When Yamaha released the bonkers street-naked MT-09 with its lush torquey triple, the promise from the Japanese firm was that a baby brother was soon to follow. It seemed an odd move and out of step with most model line-up launches, where the most exciting stuff is saved for last lest the “lesser” bikes be overshadowed. But as soon as the first journalist cracked the throttle of the twin cylinder MT-07, any fears were quickly allayed. This was one hell of a fun machine! Now entering its fourth year of production, Yamaha Canada decided it was time to show the world that the little street weapon had more than one trick up its sleeve. So having seen the work of Rob Chappell of Origin8or Custom Cycles in Ontario, they brought him in to create another Yard Built beauty. Eagerly ready to take on the mission, Rob promised he’d deliver a bike that anyone at Yamaha would love to own. It was no empty threat, and the result is this go anywhere fun machine known as ‘60/40’.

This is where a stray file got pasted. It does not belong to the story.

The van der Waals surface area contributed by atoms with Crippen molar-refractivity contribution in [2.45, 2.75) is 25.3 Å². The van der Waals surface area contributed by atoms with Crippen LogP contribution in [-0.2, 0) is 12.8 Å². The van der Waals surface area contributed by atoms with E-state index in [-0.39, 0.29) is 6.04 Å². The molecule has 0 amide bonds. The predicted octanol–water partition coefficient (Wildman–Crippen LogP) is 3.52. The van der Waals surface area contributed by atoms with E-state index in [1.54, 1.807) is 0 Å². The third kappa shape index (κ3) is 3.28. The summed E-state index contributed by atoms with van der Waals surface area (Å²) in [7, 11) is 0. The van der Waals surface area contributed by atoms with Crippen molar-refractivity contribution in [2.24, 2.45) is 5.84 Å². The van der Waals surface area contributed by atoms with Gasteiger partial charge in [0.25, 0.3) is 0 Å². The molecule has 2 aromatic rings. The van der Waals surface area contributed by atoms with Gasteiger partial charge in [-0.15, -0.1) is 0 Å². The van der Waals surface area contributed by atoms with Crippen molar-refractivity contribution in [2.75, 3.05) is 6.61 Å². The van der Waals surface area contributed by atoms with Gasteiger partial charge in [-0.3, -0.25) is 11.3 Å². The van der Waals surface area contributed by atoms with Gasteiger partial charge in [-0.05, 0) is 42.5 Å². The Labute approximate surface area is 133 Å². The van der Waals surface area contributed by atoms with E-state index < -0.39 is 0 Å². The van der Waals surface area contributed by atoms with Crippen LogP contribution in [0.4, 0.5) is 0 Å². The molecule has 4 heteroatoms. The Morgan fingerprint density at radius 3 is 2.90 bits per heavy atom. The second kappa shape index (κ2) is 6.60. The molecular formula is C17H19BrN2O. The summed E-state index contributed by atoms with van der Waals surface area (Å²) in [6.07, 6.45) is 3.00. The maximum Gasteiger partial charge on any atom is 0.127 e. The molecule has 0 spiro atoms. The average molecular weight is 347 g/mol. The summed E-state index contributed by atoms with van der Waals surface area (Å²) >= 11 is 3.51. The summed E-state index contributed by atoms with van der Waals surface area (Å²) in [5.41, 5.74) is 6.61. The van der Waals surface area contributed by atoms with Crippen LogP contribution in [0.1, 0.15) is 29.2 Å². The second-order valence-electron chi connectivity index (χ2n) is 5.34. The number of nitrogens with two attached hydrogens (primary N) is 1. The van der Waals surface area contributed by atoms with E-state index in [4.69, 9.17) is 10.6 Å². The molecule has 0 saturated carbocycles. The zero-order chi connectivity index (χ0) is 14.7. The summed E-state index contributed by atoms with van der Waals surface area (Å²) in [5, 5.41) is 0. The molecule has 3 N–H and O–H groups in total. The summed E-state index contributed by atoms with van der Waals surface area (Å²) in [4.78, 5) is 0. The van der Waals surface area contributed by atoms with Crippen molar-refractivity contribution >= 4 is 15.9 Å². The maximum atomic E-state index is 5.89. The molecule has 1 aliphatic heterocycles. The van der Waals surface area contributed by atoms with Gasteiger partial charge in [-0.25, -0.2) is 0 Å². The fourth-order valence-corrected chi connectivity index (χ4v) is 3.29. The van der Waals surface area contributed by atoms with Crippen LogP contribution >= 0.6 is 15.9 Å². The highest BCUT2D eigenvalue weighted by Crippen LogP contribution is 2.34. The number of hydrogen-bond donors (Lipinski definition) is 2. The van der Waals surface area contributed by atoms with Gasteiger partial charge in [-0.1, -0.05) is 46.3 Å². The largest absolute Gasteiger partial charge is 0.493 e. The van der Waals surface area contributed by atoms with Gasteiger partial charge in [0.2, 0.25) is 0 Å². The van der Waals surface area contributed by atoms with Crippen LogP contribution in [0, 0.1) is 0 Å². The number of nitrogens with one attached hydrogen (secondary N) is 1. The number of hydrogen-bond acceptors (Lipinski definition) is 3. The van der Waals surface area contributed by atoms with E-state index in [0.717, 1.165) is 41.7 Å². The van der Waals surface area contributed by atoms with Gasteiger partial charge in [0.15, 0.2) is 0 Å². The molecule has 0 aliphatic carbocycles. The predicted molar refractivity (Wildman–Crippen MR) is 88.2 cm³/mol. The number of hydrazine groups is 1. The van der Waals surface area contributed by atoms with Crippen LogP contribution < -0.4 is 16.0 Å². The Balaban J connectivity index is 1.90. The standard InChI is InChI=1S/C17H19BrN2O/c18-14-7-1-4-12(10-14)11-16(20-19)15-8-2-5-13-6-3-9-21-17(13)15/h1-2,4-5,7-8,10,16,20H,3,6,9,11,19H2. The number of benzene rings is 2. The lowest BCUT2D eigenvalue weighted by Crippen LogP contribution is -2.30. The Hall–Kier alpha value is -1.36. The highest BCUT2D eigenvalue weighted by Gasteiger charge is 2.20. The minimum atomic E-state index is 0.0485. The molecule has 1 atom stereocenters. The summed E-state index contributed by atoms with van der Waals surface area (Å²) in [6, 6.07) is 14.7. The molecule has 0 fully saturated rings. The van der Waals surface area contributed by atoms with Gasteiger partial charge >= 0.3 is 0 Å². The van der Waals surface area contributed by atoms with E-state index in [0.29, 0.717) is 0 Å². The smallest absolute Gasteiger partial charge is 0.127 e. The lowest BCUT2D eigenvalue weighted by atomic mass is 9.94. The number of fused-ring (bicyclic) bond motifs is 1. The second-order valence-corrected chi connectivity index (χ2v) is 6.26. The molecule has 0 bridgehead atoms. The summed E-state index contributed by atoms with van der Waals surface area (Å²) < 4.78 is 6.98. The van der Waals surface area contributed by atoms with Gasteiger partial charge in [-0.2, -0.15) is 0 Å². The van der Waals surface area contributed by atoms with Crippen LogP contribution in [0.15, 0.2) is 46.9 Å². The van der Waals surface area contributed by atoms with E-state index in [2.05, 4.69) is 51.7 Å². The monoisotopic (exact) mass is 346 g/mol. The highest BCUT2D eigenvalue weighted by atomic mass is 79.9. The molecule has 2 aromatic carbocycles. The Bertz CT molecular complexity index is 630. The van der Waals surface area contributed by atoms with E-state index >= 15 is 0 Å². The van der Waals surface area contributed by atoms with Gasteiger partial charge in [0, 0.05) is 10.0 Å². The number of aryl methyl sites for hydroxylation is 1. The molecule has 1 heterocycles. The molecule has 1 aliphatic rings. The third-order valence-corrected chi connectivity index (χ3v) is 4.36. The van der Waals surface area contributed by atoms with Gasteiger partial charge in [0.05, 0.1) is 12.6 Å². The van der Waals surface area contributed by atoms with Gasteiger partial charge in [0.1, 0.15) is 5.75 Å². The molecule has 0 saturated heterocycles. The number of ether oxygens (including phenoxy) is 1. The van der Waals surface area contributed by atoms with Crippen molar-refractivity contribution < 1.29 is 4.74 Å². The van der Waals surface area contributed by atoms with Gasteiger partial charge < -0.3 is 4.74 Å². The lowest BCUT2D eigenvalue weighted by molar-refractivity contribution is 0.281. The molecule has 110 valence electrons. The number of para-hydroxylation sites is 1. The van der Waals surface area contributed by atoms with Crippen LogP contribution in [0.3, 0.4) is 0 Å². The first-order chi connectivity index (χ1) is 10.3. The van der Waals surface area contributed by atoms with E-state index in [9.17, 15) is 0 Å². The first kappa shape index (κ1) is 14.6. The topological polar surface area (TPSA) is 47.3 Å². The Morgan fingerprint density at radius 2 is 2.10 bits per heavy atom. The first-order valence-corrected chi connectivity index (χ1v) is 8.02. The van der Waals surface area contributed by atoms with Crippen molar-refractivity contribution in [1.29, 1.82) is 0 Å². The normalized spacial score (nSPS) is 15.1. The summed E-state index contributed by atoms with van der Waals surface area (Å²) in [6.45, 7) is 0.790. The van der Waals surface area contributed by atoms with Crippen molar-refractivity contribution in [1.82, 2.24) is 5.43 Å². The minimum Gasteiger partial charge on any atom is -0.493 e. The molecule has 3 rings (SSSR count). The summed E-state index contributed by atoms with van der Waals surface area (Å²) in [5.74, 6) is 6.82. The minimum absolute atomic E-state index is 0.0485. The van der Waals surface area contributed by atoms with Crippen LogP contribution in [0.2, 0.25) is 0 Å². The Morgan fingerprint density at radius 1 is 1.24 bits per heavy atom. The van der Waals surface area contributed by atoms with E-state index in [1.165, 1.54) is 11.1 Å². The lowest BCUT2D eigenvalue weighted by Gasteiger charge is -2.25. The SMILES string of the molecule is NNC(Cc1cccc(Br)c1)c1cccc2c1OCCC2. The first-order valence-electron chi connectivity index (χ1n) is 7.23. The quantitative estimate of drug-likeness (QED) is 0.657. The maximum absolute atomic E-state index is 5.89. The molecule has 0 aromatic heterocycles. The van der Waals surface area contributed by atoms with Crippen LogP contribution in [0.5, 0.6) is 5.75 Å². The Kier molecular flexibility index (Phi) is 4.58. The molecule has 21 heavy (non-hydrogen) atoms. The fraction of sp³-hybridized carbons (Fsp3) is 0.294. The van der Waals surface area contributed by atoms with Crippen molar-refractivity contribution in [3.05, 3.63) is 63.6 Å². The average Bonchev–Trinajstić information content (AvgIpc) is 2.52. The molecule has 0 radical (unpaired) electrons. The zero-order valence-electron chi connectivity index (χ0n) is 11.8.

As with the Sports Utility Vehicle craze of the last few years, it’s easy to write off the current Tracker and Scrambler rage as a triumph of style over substance. After all, where’s the corresponding boom in off-road riding to justify all these knobby tires and high pipes? The answer is that most of the bikes are only being ridden on the road. But what if you lived in a country that wasn’t strangled by parking lots and overpasses? What if instead you lived in a tropical paradise where off-roading was not a hobby but an everyday occurrence? Welcome to Indonesia and the world of Donny Ariyanto. Time to meet his rather elegant solution to the challenge; a wanna-be sporty Yamaha R25 that now couldn’t be better suited to its surrounds.